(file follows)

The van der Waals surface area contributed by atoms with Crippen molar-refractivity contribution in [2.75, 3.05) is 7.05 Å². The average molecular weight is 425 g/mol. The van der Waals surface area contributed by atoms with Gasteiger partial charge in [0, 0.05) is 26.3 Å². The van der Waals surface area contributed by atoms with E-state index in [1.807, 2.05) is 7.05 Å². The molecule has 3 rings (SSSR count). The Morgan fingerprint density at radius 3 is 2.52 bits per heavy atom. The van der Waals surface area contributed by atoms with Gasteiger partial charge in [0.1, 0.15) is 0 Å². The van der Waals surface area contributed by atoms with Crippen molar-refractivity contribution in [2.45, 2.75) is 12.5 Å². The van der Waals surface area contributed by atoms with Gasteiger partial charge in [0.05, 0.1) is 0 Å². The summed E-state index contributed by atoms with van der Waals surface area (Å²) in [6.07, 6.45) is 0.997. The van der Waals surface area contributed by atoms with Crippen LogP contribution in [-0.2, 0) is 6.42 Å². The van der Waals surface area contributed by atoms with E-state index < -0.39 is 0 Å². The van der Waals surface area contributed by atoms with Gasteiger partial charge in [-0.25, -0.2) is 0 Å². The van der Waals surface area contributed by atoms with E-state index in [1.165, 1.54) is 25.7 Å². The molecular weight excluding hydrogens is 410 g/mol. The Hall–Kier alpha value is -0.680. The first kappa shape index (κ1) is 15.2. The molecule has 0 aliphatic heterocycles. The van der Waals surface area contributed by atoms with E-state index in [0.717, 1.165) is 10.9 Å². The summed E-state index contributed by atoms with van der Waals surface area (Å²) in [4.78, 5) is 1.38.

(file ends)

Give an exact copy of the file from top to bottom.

The van der Waals surface area contributed by atoms with Crippen molar-refractivity contribution in [2.75, 3.05) is 7.05 Å². The average molecular weight is 425 g/mol. The van der Waals surface area contributed by atoms with Gasteiger partial charge in [0, 0.05) is 26.3 Å². The van der Waals surface area contributed by atoms with E-state index in [1.807, 2.05) is 7.05 Å². The molecule has 3 rings (SSSR count). The Morgan fingerprint density at radius 3 is 2.52 bits per heavy atom. The van der Waals surface area contributed by atoms with Gasteiger partial charge in [0.1, 0.15) is 0 Å². The van der Waals surface area contributed by atoms with Crippen molar-refractivity contribution in [2.45, 2.75) is 12.5 Å². The van der Waals surface area contributed by atoms with Gasteiger partial charge in [0.05, 0.1) is 0 Å². The summed E-state index contributed by atoms with van der Waals surface area (Å²) in [6.07, 6.45) is 0.997. The van der Waals surface area contributed by atoms with Crippen LogP contribution in [-0.2, 0) is 6.42 Å². The van der Waals surface area contributed by atoms with E-state index < -0.39 is 0 Å². The van der Waals surface area contributed by atoms with Gasteiger partial charge in [-0.25, -0.2) is 0 Å². The van der Waals surface area contributed by atoms with E-state index in [1.165, 1.54) is 25.7 Å². The molecular weight excluding hydrogens is 410 g/mol. The Hall–Kier alpha value is -0.680. The first kappa shape index (κ1) is 15.2. The molecule has 0 aliphatic heterocycles. The van der Waals surface area contributed by atoms with E-state index in [0.717, 1.165) is 10.9 Å². The summed E-state index contributed by atoms with van der Waals surface area (Å²) in [4.78, 5) is 1.38.